Making Soup

by Eli Davies


For a couple of months in the spring-summer of 2017, unless somebody physically puts a plate of food down in front of me, I don’t really eat; mostly what I consume is cups of tea, cans of 7Up, cigarettes and coffee (beer and crisps if in the pub). 

When I do manage to feed myself, cooking is impossible. I eat food that requires no preparation, no thought, exertion or decision.  Readymade soup, crackers, toast. Cooking has too many associations. It connects me to a different version of myself; I am not that person now and I don’t even want to think about her. When I begin to feel pleasure in how things taste again, I buy pots of olives, cold cuts, bags of salad and cheese. But still, no cooking. Occasionally, if none of these treats are to hand, I’ll have a quick look in the cupboard and the fridge and I might boil a couple of handfuls of pasta which I eat with some grated cheese if I have it, some chopped up tomatoes if I have them, a bit of salt and pepper. This feels like nursery food. 

The day that I cook properly for myself again is a milestone. I have a mild hangover, a predicament which follows me through the summer, the kind of dim hangover that never quite goes away and is constantly being topped up with three or four pints in the pub. I’m flat-sitting for friends and I get up and switch on the TV, flick through the channels. Jamie’s 15 Minute Meals is on and he’s making a steak sandwich with pan roasted new potatoes and mixed leaves. It looks incredible and when the programme is finished I decide that I absolutely must have this. I go down to Tesco Express and assemble a rough approximation of the ingredients. I come back to the flat and cook while listening to Jessa Crispin’s podcast “Why Heterosexuality is a fucking nightmare” which someone has recommended on twitter. Though the hum of sadness remains, all this makes me feel good, nourished. The food is tasty, the podcast is sharp, clever, funny, consoling. 

In late 2017, I am reunited with what remains of my kitchen equipment from my former home – a hand blender, a casserole, a slotted spoon, a brilliantly sharp cooks knife and a big granite pestle and mortar. By this time I have started to cook and eat almost as before but these things are all charged with memory and I don’t want to deal with them. I am sentimental like this, I can tell a story about almost every object I own, where I bought it, what was happening on the day that I bought it, the conversations and considerations behind the decision to buy it and the life events it features in subsequently. This means that every time I move house, even when it’s in the happiest of circumstances – which my last move very definitely was not –  the processes of sorting, packing, decision-making are enormously, exhaustingly emotional.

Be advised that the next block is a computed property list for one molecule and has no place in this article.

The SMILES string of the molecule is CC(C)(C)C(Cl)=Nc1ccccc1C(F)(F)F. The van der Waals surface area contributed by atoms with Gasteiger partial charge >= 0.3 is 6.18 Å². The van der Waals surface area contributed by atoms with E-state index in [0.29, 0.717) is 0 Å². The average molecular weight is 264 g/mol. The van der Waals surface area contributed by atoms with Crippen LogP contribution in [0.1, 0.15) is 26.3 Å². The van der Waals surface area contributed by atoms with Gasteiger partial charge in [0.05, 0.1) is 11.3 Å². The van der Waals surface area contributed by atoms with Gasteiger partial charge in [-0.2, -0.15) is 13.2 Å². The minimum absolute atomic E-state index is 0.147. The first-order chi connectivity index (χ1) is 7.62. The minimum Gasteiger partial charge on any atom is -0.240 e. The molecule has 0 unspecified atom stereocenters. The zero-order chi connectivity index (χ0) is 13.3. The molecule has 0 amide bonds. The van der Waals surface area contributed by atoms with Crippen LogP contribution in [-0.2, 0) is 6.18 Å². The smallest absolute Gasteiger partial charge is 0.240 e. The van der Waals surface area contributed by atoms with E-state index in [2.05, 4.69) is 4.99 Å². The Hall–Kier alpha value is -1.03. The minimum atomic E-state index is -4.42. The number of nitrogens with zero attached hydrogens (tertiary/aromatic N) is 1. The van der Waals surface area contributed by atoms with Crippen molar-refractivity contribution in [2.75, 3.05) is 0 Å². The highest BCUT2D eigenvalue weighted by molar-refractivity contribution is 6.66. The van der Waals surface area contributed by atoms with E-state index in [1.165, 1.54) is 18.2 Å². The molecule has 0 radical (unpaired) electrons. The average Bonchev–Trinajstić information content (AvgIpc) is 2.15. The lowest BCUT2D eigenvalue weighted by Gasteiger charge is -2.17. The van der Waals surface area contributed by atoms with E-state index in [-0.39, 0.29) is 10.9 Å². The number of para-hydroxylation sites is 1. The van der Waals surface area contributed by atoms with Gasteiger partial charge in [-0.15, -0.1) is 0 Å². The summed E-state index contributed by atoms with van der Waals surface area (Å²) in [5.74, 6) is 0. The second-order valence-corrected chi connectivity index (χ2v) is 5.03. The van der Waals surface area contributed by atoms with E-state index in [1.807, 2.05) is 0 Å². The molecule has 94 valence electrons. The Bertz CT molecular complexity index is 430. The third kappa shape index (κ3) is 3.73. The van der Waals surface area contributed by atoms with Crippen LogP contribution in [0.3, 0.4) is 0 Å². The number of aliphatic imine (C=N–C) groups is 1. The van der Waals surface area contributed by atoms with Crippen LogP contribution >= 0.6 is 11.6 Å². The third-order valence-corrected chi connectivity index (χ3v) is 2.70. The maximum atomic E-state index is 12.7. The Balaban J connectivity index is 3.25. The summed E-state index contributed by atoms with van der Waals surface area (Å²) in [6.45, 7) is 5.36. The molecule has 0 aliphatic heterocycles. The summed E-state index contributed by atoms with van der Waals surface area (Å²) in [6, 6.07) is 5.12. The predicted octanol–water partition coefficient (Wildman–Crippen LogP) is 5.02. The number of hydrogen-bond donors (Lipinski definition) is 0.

Initially I don’t use these bits of cooking paraphernalia (apart from the knife, which is handy for cutting garlic, cucumber, onions and the other various bits and pieces I use in my salads and sauces). They belong to a finished chapter of my life, one of easy, settled domesticity. Gradually, though, I begin to use the casserole again. It’s bright orange and I can picture it so clearly in my former life – on worktops, in cupboards, on draining boards, and stoves – but it’s good for making bolognese, curry, stew. And so i make it a part of my cooking life again. And it’s fine. No big deal. 

This evening, another milestone arrives. Restless after a day of interrupted and never quite completed bits of work, I need to busy myself with something active but mindless and so I decide to make soup. For me there’s a kind of pure homeliness to this type of cookery that I’ve not felt plugged into for some time;  a cosy and settled investment required in all the chopping, boiling and blending. I haven’t made soup since Before and it’s not something I’ve really missed or felt drawn to. But it’s the weather for warming food, I have half a squash in the fridge that needs using up and it feels like the kind of activity I need. So I go into the kitchen, cut up the squash and put it in the oven with some garlic and spices. I chop and fry an onion (in the casserole) and make up some stock. 

Like with my steak sandwich turning point, as I do all this I’m listening to some smart, consoling radio, this time in the form of the  T. S Eliot prize poetry readings from Sunday night. As I stir the onions, Ocean Vuong is reading his poem “Some Day I’ll Love Ocean Vuong”, which is inspired by Frank O’Hara and offers advice, solace, and insight. One line stands out for me: “Remember, loneliness is still time spent with the world.” It strikes a chord and I tell myself to go back and listen again later, to note it down, which I do. I take the squash out of the oven, get the jug of stock from by the kettle and chuck them in the pot with the onion. I give it all a stir and open the cupboard. Then I take out the blender, the last remaining untouched kitchen utensil from my former kitchen, and I make some soup. 


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